There is an obvious contradiction between what we think of Muslim women and their actual life. In order to better understand them and their social and civil life, we need to understand their religion and the way of thinking for both men and women.
In the introductory chapter of the book "The war of Muslim Minds, Islam and the West," Gilles Kepel talks about the online article "Knights under the Prophet's Banner," published on the Internet in December 2001 by Ayman al-Zawahiri, Al Qaeda's most valued ideologue and Osama bin Laden's mentor.
According to his statements, the explanation for the attack of September 11 on the World Trade Centre is a simple and rather nationalistic one. Jihad activists came to face the disappointing conclusion that wherever they would go, Afghanistan, Bosnia or Saudi Arabia, jihad activist were unable to motivate and gather up the masses in order to fight and eliminate the current and inefficient leadership of the country. Muslims' most powerful desire is to have a nation of their own, a territory internationally recognized and freedom to choose and rule as they find most suitable according to their personal and religious believes. But to achieve these, they needed to over throne the leadership.
They called this the "nearby enemy" and the activists had to come up with a plan to both intimidate them, as well as convince the people to rise against this leadership.
To intimidate the "nearby enemy," they focused on terrifying the "faraway enemy." They were willing to sacrifice their own lives to prove their strengths and the extent to which they would go for their country.
To mobilize the Muslims, jihad activists had to convince them of their strengths and attacking the most powerful country in the world seemed the perfect way to do so. Once the activists had committed the terrorists acts in America, Muslims' self-confidence would be raised and to strengthen it even more, several other attacks would occur in the nearby future, in non-Islamic countries, France, Spain or Italy.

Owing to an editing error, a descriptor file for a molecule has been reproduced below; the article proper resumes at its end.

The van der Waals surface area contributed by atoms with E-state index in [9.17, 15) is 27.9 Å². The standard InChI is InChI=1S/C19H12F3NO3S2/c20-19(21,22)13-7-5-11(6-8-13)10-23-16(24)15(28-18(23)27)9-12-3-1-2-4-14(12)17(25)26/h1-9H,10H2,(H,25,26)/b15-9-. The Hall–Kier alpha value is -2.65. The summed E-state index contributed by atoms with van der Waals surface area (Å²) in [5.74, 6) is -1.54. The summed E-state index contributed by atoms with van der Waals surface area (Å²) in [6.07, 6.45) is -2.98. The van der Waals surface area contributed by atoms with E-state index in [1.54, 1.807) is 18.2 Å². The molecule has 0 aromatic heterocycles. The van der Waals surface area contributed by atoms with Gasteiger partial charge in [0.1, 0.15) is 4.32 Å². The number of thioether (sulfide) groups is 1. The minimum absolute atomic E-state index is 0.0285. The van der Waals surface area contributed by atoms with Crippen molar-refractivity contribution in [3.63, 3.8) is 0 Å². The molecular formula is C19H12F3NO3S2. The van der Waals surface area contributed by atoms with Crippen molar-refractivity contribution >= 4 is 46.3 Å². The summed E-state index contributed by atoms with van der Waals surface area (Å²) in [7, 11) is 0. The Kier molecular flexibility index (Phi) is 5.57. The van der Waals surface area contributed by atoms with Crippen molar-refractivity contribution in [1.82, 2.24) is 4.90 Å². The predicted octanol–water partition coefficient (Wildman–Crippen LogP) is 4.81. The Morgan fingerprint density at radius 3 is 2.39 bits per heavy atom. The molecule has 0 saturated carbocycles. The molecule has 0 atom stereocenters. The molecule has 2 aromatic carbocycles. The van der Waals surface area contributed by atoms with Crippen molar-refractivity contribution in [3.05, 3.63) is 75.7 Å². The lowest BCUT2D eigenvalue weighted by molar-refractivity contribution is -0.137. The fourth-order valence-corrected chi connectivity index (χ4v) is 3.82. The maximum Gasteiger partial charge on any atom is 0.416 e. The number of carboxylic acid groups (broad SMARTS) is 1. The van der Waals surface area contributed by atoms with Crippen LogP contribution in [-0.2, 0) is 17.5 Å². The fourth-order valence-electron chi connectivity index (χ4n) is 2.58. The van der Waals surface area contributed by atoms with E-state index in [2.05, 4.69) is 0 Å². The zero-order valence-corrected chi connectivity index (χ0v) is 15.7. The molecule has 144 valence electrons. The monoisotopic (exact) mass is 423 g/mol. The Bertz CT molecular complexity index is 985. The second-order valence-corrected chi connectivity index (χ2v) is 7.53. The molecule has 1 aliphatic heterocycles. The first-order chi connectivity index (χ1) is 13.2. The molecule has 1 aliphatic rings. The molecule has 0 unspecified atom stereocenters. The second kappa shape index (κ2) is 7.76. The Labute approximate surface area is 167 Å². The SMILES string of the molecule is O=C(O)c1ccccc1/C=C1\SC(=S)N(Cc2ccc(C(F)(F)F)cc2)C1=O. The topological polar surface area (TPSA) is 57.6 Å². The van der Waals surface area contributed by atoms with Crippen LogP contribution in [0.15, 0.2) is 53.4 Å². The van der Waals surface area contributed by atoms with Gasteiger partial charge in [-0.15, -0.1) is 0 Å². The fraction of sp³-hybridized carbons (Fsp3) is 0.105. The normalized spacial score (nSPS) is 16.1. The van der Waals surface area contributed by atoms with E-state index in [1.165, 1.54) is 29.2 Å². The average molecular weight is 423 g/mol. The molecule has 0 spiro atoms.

Considering that the number of jihad activists is quite reduced, they could not afford to loose many people in such an attack. Therefore, they needed a strategy throughout which they could produce a great number of victims and catastrophic damage, with as little human loss for them as possible.
To best meet all the demands stated previously, the activist reached the conclusion that suicidal attacks are the most convenient solution. Nothing is more powerful and dreaded than a man who fears nothing, not even his own death.
Losses for the activists in the case of suicidal attacks are minimal, as one man with one or more bombs can cause more damage then we can imagine. Even more than that, the idea of suicidal "soldiers," man who stand in this life only to fight and protect what they believe in above all, combined with the already existing drama of the attack, would most definitely create global chaos and panic. How could anyone convince another to stop his acts, how could one frighten another to stop the killings, when nor his consciousness convinced him, not the fear of his own death stopped him?
Once this situation of terrorism crisis would take over the world, the Muslims would be convinced of their power to fight and free themselves from the unfair leadership in their state. They would then unite under the holly army and begin war against their leaders. As the entire world would be in terror over the attacks, they would neglect the Muslims and fail to see the true reasons of the attacks. Therefore, international interest would be deviated in another direction, so Muslims could organize their war without much interruption.
To conclude, I might say that if these suppositions turned out to be true, jihad activists played a very smart but dangerous card. They created global panic to convince the Islamists of their power and to motivate them to rise against leadership. They attacked the far enemy to intimidate the nearby enemy, but in the process killed far too many innocent human beings.
Gilles Kepel, "The War of Muslim Minds, Islam and the West," The Belknap Press of Harvard University Press, Cambridge, Massachusetts and London, England, 2004
Bernard Lewis and Robin Wright, Laith Kubba, "Islam and Liberal Democracy: Recognizing Pluralism," Journal of Democracy 7.2 (1996) 86-89
Meria, Middle East Review of International Affairs, Journal, Volume 3, Number 1, March 1999, Article "Islam, Islamists and democracy," by Ali R. Abootalebi
Zuleyha Keskin, "Status of Women in Islam," 2005
Ann Elizabeth Mayer, Islam And Human Rights: Tradition and Politics, Westview Press: Boulder, 3d ed, 1999